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The Rosalind Franklin Institute is medical research centre supported by the Government of the United Kingdom located at the Harwell Science and Innovation Campus, Oxfordshire, England. It was launched on 6 June 2018. The government approval was announced on 23 February 2017 by Greg Clark, Secretary of State for Business, Energy and Industrial Strategy. According to the press release the basis of the name was "in honour of the pioneering British scientist [Rosalind Franklin] whose use of X-rays to study biological structures played a crucial role in the discovery of DNA's 'double helix' structure by Francis Crick and James Watson". The objective was "to develop disruptive new technologies designed to tackle major challenges in health and life sciences, accelerate the discovery of new treatm

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  • The Rosalind Franklin Institute is medical research centre supported by the Government of the United Kingdom located at the Harwell Science and Innovation Campus, Oxfordshire, England. It was launched on 6 June 2018. The government approval was announced on 23 February 2017 by Greg Clark, Secretary of State for Business, Energy and Industrial Strategy. According to the press release the basis of the name was "in honour of the pioneering British scientist [Rosalind Franklin] whose use of X-rays to study biological structures played a crucial role in the discovery of DNA's 'double helix' structure by Francis Crick and James Watson". The objective was "to develop disruptive new technologies designed to tackle major challenges in health and life sciences, accelerate the discovery of new treatm
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  • Rosalind Franklin Institute
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  • The Rosalind Franklin Institute is medical research centre supported by the Government of the United Kingdom located at the Harwell Science and Innovation Campus, Oxfordshire, England. It was launched on 6 June 2018. The government approval was announced on 23 February 2017 by Greg Clark, Secretary of State for Business, Energy and Industrial Strategy. According to the press release the basis of the name was "in honour of the pioneering British scientist [Rosalind Franklin] whose use of X-rays to study biological structures played a crucial role in the discovery of DNA's 'double helix' structure by Francis Crick and James Watson". The objective was "to develop disruptive new technologies designed to tackle major challenges in health and life sciences, accelerate the discovery of new treatments for chronic diseases affecting millions of people around the world (such as dementia), and deliver new jobs and long-term growth to the local and UK economies." The proposal of the institute was led by Ian Walmsley, Pro-Vice Chancellor at the University of Oxford, and the project was initiated under the lead of Andrew Livingston, Professor of Chemical Engineering at Imperial College London. Originally funded with £103 million by the the Engineering and Physical Sciences Research Council through the Science and Technology Facilities Council (STFC) of the United Kingdom Research and Innovation, research collaboration will be shared by ten universities including University of Birmingham, University of Cambridge, University of Edinburgh, Imperial, King's College London, University of Leeds, Manchester, University of Oxford, University of Southampton, and University College London. In July 2018, Vivienne Cox was appointed the first Chair, and in June 2019, James Naismith became the first Director. One of the first projects was development of ultra-fast video camera, which could be used detect and treat complex diseases such as cancer. It would be the first camera in the world that can capture up to 100 million individual frames per second at a resolution of 1 megapixel. The main hub is at Harwell Science and Innovation Campus. The building will be 58,000 sq ft with a budget of £40 million. Construction started on 20 May 2019 and is projected for completion in 2020. It is located adjacent to the Diamond Light Source as this facility planned for housing the largest microscopy centre in the world.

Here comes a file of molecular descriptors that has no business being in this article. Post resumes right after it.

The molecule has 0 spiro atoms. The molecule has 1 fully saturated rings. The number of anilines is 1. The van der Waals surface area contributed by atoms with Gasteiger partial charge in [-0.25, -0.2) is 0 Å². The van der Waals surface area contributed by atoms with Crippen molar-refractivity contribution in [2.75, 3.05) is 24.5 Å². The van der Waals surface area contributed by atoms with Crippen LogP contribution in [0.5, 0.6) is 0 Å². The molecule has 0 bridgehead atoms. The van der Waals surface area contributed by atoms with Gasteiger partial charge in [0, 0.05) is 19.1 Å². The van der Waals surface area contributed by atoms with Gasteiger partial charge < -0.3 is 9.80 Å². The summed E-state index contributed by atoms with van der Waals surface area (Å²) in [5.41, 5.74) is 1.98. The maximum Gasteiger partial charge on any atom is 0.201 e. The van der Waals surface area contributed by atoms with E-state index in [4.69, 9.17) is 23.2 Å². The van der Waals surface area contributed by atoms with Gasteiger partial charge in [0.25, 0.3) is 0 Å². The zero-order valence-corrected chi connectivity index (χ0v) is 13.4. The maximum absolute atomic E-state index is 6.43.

• The Rosalind Franklin Institute is medical research centre supported by the Government of the United Kingdom located at the Harwell Science and Innovation Campus, Oxfordshire, England. It was launched on 6 June 2018. The government approval was announced on 23 February 2017 by Greg Clark, Secretary of State for Business, Energy and Industrial Strategy. According to the press release the basis of the name was "in honour of the pioneering British scientist [Rosalind Franklin] whose use of X-rays to study biological structures played a crucial role in the discovery of DNA's 'double helix' structure by Francis Crick and James Watson". The objective was "to develop disruptive new technologies designed to tackle major challenges in health and life sciences, accelerate the discovery of new treatments for chronic diseases affecting millions of people around the world (such as dementia), and deliver new jobs and long-term growth to the local and UK economies." The proposal of the institute was led by Ian Walmsley, Pro-Vice Chancellor at the University of Oxford, and the project was initiated under the lead of Andrew Livingston, Professor of Chemical Engineering at Imperial College London. Originally funded with £103 million by the Engineering and Physical Sciences Research Council through the Science and Technology Facilities Council (STFC) of the United Kingdom Research and Innovation, research collaboration will be shared by ten universities including University of Birmingham, University of Cambridge, University of Edinburgh, Imperial, King's College London, University of Leeds, Manchester, University of Oxford, University of Southampton, and University College London. In July 2018, Vivienne Cox was appointed the first Chair, and in June 2019, Jim Naismith became the first Director. One of the first projects was development of ultra-fast video camera, which could be used detect and treat complex diseases such as cancer. It would be the first camera in the world that can capture up to 100 million individual frames per second at a resolution of 1 megapixel. The main hub is at Harwell Science and Innovation Campus. The building will be 58,000 sq ft with a budget of £40 million. Construction started on 20 May 2019 and is projected for completion in 2020. It is located adjacent to the Diamond Light Source as this facility planned for housing the largest microscopy centre in the world.